After having three kids, I wasn’t paying much attention to my weight. I was probably 25 pounds overweight. Then, one day my husband posted an unflattering picture of me on Facebook, and I asked myself, “Is that what I really look like?” After that moment, I said to myself, “OK, I need to start eating better and working out.”

I started slow, and began seeing results over time.

Once I started, it was a slow process. I didn’t say, “I’m going to eat better every day.” It probably took me a good six months. I started in October and then the next year in April, I was finally happy with the results of working out and eating better. I ended up losing around 22 pounds.

I began finding more joy in spending time with my kids.

I used to avoid certain activities with my kids because I felt uncomfortable, but now I simply enjoy my time with them. If they want to go and do something but it makes me uncomfortable because of how I look, I do it anyway. I have lightened up on that whole mindset. I have always been active, but now we’re doing different things together, like rollerblading outside and eating better as a family.

I don’t deprive myself. 

My vice was always going for the ice cream when everyone went to bed. Now, I try to not eat after 8 p.m., but I also try not to obsess over the little things. I try to only drink water and limit my portions. I used to think: “I can’t eat that. I have to eat something healthy. I have to eat chicken and vegetables.” Now, I have more of a balance. If I want to eat tacos, I’m going to have tacos, but I’m also going to limit my portions.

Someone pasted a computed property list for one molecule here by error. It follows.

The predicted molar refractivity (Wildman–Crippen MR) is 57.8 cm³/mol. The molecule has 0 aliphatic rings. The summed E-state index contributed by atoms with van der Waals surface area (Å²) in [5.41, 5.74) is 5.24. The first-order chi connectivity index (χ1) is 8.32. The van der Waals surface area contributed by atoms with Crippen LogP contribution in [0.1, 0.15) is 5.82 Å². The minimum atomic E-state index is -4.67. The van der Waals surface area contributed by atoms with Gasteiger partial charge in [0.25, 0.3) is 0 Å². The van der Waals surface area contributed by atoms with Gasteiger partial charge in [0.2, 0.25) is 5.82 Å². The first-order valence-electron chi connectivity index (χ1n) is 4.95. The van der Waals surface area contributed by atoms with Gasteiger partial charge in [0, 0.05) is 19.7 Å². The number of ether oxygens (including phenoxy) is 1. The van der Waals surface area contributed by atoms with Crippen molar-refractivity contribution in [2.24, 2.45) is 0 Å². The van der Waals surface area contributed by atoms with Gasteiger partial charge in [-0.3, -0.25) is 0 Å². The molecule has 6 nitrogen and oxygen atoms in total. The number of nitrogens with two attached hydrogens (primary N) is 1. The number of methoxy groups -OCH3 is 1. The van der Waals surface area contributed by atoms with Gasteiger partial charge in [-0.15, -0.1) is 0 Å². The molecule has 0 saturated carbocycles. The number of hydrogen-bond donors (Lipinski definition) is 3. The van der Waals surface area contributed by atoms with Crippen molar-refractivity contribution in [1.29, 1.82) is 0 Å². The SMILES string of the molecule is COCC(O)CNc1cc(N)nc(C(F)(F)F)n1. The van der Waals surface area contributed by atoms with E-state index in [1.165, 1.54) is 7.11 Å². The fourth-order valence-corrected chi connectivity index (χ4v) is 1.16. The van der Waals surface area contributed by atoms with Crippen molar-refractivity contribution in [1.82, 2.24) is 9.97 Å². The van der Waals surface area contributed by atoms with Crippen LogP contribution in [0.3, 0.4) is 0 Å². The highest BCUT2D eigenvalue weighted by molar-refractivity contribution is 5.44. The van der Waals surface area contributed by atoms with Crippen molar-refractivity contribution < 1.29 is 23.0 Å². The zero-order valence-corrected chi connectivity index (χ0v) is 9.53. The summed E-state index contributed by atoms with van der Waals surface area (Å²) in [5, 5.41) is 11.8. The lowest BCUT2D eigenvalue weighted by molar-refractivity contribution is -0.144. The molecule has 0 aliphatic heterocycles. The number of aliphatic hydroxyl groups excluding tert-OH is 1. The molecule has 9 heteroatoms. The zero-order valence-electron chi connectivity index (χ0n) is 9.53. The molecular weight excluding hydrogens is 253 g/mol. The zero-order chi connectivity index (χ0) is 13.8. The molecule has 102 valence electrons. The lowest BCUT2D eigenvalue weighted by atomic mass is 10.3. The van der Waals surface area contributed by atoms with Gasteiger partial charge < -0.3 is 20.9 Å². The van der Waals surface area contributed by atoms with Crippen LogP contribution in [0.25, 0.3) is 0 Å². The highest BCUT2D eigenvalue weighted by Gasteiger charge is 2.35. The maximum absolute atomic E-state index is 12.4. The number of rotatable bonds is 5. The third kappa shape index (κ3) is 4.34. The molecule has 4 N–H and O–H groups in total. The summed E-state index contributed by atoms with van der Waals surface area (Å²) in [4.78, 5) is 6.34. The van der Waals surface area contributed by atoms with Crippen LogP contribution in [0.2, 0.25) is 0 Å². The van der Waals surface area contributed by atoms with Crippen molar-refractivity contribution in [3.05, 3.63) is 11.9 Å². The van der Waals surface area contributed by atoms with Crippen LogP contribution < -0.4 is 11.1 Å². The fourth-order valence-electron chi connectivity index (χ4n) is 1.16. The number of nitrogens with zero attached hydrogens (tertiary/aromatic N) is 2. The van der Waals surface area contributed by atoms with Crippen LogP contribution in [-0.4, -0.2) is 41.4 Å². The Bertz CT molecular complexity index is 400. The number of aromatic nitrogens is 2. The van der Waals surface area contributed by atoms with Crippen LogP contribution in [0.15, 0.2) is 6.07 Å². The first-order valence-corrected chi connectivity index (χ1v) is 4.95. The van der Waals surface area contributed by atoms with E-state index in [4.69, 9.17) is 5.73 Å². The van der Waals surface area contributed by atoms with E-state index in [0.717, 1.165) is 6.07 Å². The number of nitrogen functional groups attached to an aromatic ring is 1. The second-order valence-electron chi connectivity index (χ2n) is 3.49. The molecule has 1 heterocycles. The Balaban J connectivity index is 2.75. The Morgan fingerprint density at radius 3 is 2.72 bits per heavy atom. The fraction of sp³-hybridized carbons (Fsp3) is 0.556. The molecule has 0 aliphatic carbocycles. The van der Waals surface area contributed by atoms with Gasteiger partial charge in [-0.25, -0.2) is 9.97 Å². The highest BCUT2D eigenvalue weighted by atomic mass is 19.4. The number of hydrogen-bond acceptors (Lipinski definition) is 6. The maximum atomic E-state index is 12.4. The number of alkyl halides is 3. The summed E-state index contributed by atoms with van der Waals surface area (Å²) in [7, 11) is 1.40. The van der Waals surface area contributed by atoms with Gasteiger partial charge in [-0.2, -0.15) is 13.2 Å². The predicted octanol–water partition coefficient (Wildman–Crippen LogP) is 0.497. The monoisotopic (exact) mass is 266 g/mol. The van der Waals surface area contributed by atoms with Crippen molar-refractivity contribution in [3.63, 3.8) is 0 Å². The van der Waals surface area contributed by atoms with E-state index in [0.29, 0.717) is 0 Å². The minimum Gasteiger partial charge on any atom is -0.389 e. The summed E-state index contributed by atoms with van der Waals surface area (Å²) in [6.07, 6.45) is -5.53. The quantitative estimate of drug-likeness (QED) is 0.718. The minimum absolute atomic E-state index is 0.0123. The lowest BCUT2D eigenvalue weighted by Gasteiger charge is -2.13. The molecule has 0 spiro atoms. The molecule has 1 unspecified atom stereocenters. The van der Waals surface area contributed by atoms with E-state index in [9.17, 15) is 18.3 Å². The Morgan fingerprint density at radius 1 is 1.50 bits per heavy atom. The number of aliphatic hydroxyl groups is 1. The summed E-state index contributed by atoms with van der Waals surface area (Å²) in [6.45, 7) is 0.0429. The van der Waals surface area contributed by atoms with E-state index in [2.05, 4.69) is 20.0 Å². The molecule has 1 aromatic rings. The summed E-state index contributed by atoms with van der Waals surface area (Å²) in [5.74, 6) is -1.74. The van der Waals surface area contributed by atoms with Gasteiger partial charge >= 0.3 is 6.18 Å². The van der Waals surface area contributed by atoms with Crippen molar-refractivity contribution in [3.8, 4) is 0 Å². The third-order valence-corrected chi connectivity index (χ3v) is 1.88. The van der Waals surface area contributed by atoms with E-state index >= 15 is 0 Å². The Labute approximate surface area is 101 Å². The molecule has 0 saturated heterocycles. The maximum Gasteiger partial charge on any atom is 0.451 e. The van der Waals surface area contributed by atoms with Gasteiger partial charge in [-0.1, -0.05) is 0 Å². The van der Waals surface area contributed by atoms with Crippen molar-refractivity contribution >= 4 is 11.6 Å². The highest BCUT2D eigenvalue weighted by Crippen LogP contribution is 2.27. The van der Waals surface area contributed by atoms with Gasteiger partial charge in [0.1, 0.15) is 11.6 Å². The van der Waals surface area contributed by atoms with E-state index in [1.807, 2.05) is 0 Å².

I set a goal and stuck to it — even through the imperfect days.

I’m proud that I didn’t quit along the way. Even if I had a day where I felt like eating ice cream, I reminded myself that that’s OK. I would tell myself, “Eat your ice cream, start over tomorrow, and just keep going, because you don’t have to be perfect.” I ended up putting back on a couple of pounds, but I reminded myself that striving for perfection isn’t the goal. It’s just about finding a place where you’re happy and doing the best you can. I never wanted to get to a point where I was saying, “I’m starving today. I can’t eat because I’m trying to lose weight.” That’s not the sustainable way. So I learned that even if you don’t have a perfect day, you just keep going. Today might be a bad day. Start over tomorrow.

—Meredith Bowlin, Walmart Customer; Bakersfield, CA; $5K Winner

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